3. The apparatus of claim 2, wherein the distal end portion of the tube extends to a hub arranged on the distal end portion of the catheter.

4. The apparatus of claim 2, wherein the tube comprises two lumens.

5. The apparatus of claim 1, wherein the movable element comprises a filament.

6. The apparatus of claim 5, wherein the filament comprises a wire.

7. The apparatus of claim 5, wherein the filament comprises a polymer.

8. The apparatus of claim 7, wherein the polymer comprises a fluoropolymer.

9. The apparatus of claim 8, wherein the fluoropolymer comprises polytetrafluoroethylene.

10. The apparatus of claim 9, wherein the polytetrafluoroethylene comprises expanded polytetrafluoroethylene.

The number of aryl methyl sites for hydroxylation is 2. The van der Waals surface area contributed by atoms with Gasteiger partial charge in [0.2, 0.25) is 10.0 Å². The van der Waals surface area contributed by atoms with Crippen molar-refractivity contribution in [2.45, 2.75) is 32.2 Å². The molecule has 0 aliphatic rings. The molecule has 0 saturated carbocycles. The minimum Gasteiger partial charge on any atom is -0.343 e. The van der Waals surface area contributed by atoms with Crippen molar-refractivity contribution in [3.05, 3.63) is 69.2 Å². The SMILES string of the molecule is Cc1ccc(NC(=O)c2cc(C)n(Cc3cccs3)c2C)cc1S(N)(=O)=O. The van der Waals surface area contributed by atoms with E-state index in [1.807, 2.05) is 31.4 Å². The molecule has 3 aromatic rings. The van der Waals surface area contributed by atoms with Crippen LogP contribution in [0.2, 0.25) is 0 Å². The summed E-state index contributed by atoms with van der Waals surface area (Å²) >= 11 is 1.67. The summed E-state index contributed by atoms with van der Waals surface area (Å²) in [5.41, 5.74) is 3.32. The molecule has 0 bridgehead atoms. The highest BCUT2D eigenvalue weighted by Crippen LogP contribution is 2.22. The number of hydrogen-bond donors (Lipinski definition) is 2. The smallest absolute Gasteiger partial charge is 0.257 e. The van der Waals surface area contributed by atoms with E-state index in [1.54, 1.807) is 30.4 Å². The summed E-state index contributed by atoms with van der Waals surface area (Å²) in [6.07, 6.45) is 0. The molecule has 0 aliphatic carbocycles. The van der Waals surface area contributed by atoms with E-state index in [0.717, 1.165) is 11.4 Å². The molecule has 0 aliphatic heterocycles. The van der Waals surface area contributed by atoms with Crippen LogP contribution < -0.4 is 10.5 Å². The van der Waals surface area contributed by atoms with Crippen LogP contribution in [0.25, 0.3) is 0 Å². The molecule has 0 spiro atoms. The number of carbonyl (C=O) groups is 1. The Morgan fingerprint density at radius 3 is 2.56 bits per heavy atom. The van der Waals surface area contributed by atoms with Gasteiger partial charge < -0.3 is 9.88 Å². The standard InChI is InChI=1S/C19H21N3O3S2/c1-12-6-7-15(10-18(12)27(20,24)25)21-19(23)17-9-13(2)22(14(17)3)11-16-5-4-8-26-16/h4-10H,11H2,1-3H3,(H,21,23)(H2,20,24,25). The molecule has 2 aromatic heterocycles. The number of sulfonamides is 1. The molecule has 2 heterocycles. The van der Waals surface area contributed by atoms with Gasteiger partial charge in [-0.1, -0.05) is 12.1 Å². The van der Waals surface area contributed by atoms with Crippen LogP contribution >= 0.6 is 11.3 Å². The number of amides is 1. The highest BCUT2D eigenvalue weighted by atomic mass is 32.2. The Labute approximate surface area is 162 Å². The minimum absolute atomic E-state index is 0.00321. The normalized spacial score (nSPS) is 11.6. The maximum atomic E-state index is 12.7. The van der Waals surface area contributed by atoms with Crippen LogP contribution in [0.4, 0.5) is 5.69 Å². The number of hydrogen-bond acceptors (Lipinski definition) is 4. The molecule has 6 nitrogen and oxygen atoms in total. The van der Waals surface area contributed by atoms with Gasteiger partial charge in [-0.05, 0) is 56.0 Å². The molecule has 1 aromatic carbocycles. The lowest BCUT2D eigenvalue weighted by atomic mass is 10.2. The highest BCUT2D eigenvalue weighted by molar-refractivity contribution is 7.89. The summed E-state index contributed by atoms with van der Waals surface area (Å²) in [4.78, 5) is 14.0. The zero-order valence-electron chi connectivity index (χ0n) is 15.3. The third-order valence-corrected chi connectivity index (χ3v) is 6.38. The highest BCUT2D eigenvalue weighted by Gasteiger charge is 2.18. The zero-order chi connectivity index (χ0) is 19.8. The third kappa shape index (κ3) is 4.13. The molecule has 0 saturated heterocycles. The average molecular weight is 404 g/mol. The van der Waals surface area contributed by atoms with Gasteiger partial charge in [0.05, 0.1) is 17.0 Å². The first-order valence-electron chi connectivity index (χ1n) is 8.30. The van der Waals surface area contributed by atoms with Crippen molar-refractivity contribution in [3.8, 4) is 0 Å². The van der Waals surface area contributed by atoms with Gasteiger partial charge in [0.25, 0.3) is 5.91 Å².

11. The apparatus of claim 5, wherein the filament is arranged circumferentially around the graft member and is threaded between adjacent undulations of the stent.

12. The apparatus of claim 1, wherein the tubular graft member is positioned on an inside portion of the stent.

13. The apparatus of claim 2, wherein the tube is positioned on an inside portion of the stent.

Description:

CROSS REFERENCE TO RELATED APPLICATIONS

This application claims priority to provisional application U.S. Ser. No. 61/058,770, filed Jun. 4, 2008.

BACKGROUND OF THE INVENTION

1. Field of the Invention

The invention relates generally to devices that are retained inside a body passage and in one particular application to vascular devices used in repairing arterial dilations, e.g., aneurysms. More particularly, the invention is directed toward devices that can be adjusted during deployment, thereby allowing at least one of a longitudinal or radial re-positioning of the device.

2. Discussion of the Related Art